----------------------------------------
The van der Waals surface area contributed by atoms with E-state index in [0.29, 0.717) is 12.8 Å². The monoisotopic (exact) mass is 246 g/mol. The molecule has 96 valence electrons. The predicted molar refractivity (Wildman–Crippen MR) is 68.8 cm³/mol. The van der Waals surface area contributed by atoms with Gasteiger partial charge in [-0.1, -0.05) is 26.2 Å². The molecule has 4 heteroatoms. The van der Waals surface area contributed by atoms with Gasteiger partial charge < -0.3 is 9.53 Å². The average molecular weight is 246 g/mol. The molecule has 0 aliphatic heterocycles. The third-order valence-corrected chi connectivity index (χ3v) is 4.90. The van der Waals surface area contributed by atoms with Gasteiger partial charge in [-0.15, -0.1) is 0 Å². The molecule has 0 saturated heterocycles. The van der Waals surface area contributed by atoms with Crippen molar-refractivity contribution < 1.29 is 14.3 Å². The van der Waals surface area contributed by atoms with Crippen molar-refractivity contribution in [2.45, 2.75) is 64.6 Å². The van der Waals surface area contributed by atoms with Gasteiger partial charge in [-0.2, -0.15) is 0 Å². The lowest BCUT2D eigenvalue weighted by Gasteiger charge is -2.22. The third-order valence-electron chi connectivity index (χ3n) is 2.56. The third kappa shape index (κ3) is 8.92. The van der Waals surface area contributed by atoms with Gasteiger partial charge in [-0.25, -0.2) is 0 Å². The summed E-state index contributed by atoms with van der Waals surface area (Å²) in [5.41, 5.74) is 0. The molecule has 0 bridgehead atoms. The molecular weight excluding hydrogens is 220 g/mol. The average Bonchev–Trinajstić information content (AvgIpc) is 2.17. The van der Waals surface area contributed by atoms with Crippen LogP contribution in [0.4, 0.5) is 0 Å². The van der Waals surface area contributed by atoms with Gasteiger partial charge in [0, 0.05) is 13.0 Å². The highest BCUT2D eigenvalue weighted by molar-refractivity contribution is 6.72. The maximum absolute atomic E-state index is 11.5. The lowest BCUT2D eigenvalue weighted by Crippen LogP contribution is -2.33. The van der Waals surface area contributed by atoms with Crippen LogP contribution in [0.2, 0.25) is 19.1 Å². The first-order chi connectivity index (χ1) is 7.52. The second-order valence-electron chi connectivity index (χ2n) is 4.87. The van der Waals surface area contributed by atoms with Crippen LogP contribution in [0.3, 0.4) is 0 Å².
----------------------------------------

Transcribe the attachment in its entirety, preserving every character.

The van der Waals surface area contributed by atoms with E-state index in [0.29, 0.717) is 12.8 Å². The monoisotopic (exact) mass is 246 g/mol. The molecule has 96 valence electrons. The predicted molar refractivity (Wildman–Crippen MR) is 68.8 cm³/mol. The van der Waals surface area contributed by atoms with Gasteiger partial charge in [-0.1, -0.05) is 26.2 Å². The molecule has 4 heteroatoms. The van der Waals surface area contributed by atoms with Gasteiger partial charge < -0.3 is 9.53 Å². The average molecular weight is 246 g/mol. The molecule has 0 aliphatic heterocycles. The third-order valence-corrected chi connectivity index (χ3v) is 4.90. The van der Waals surface area contributed by atoms with Gasteiger partial charge in [-0.15, -0.1) is 0 Å². The molecule has 0 saturated heterocycles. The van der Waals surface area contributed by atoms with Crippen molar-refractivity contribution < 1.29 is 14.3 Å². The van der Waals surface area contributed by atoms with Crippen molar-refractivity contribution in [2.45, 2.75) is 64.6 Å². The van der Waals surface area contributed by atoms with Gasteiger partial charge in [-0.2, -0.15) is 0 Å². The lowest BCUT2D eigenvalue weighted by Gasteiger charge is -2.22. The third-order valence-electron chi connectivity index (χ3n) is 2.56. The third kappa shape index (κ3) is 8.92. The van der Waals surface area contributed by atoms with Gasteiger partial charge in [-0.25, -0.2) is 0 Å². The summed E-state index contributed by atoms with van der Waals surface area (Å²) in [5.41, 5.74) is 0. The molecule has 0 bridgehead atoms. The molecular weight excluding hydrogens is 220 g/mol. The average Bonchev–Trinajstić information content (AvgIpc) is 2.17. The van der Waals surface area contributed by atoms with Crippen LogP contribution in [0.4, 0.5) is 0 Å². The van der Waals surface area contributed by atoms with Gasteiger partial charge in [0, 0.05) is 13.0 Å². The highest BCUT2D eigenvalue weighted by molar-refractivity contribution is 6.72. The maximum absolute atomic E-state index is 11.5. The lowest BCUT2D eigenvalue weighted by Crippen LogP contribution is -2.33. The van der Waals surface area contributed by atoms with Crippen LogP contribution in [0.2, 0.25) is 19.1 Å². The first-order chi connectivity index (χ1) is 7.52. The second-order valence-electron chi connectivity index (χ2n) is 4.87. The van der Waals surface area contributed by atoms with Crippen LogP contribution in [0.3, 0.4) is 0 Å².